One hot, hot day in summer, I was with a friend who’d just had a bit of surgery.
And my friend, she’s an investor. Not a stocks and futures investor. She’s a human being investor. It isn’t her job, which is big and busy. But it is her belief, which I’d guess she holds to be self-evident, that people matter.
So, she lives a generous life, giving vastly of her brains, heart, and calendar to the lives who cross her wide path.
Anyway, I was at her house this hot, hot day in summer. She was doing great, exceeding the doctor’s expectations. But there was still some hard pain in her body. Stair climbing, meal making, lawn mowing weren’t back in her range of motion yet.
My friend’s phone was ringing with people checking in. Her front door was opening with people bringing in lasagna and groceries, taking out the dogs and the recycling. Or just sitting across from her with a glass of cool water and talking the afternoon away.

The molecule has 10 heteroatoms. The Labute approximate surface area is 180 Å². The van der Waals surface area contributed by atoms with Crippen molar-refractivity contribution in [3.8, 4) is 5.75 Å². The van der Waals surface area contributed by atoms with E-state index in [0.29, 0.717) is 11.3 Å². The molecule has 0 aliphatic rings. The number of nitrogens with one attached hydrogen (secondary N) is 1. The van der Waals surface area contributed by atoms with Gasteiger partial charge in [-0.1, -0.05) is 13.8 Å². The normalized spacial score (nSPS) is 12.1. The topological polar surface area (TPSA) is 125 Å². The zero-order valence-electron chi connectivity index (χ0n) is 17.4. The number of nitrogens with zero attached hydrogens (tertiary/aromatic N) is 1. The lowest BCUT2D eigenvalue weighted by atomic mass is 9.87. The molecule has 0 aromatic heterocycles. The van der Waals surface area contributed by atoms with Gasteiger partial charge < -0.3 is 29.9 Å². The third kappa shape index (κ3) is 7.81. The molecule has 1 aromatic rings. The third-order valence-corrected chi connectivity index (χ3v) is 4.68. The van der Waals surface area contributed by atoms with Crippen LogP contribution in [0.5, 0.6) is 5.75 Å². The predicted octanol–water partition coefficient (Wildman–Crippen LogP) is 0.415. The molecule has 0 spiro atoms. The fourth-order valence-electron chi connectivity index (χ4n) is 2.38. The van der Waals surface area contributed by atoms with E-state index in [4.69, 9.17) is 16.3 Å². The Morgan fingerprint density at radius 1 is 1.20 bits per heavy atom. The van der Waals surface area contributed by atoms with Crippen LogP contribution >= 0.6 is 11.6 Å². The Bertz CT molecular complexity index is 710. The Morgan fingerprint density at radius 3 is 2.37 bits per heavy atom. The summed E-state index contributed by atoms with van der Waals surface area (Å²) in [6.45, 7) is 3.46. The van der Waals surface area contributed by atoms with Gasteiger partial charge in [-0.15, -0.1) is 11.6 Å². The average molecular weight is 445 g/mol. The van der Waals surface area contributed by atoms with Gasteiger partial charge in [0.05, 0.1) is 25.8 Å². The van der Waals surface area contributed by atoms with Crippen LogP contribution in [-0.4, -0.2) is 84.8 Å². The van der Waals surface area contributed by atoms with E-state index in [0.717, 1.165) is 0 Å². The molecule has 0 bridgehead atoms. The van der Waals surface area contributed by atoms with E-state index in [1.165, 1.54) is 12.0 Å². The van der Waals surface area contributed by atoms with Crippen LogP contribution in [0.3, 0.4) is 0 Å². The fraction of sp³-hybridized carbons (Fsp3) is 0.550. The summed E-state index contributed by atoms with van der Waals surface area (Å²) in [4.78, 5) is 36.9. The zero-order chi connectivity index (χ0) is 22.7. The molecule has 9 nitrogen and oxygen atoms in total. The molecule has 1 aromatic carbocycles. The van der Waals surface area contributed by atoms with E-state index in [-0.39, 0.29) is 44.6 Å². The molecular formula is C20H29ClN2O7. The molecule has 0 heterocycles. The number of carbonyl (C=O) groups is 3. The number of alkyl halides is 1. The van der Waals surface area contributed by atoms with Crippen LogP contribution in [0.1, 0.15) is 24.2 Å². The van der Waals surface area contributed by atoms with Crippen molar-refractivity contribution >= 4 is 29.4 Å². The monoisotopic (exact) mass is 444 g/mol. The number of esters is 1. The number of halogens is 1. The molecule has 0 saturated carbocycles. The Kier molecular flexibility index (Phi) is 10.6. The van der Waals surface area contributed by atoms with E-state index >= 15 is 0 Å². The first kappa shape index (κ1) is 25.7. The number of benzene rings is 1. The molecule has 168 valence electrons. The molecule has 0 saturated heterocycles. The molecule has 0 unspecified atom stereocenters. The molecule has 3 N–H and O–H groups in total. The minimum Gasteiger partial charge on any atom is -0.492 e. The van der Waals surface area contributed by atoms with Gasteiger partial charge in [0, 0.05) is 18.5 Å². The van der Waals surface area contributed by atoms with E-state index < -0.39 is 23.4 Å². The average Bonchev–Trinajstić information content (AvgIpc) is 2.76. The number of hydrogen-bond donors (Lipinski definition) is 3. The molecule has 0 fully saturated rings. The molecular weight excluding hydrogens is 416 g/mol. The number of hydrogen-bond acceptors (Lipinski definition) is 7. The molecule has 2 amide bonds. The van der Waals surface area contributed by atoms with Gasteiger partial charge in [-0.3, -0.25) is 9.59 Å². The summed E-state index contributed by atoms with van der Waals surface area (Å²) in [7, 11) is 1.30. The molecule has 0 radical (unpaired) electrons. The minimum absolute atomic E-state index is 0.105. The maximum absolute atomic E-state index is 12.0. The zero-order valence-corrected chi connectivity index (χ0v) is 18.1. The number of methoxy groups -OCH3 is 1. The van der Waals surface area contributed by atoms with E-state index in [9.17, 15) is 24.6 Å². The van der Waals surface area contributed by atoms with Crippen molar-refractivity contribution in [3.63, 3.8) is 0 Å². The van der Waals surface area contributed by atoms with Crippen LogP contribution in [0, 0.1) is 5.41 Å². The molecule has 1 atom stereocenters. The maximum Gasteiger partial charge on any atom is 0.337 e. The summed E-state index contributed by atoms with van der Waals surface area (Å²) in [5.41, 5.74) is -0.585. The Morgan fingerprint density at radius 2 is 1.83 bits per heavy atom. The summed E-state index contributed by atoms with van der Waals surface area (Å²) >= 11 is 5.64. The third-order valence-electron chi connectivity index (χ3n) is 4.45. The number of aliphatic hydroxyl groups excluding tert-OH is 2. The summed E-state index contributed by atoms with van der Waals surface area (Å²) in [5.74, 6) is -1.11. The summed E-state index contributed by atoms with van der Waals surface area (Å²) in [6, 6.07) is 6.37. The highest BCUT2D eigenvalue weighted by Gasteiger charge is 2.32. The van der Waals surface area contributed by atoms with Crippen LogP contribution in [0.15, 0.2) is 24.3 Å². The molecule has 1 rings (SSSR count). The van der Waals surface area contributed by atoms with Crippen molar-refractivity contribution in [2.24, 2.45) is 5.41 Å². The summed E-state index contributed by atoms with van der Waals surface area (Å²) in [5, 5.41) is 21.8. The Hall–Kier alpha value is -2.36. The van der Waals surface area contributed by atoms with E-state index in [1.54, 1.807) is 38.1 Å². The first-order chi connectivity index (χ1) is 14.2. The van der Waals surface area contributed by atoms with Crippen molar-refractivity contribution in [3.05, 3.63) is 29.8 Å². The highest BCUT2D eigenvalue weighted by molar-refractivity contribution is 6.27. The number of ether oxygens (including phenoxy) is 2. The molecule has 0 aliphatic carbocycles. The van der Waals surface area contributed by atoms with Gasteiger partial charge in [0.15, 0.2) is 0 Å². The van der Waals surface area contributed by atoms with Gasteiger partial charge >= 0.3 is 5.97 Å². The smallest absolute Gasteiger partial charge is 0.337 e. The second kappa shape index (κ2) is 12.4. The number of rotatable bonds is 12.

And you could almost feel it, the softness that filled my friend’s house.
In the afternoon, I went to the kitchen to get an apple. And as I cut open the yellowy-white flesh, I thought about that line from who knows where – Warren Buffet? a Zen proverb? Anaïs Nin? – that says there’s shade today because someone planted a tree long ago.
I ate the sliced apple in the kitchen. And I thought about what trees I was planting in these hours now for those hours many years from now.
Because on this hot, hot day in summer, my friend had some beautiful, soft shade from all the trees she’d spent her life planting.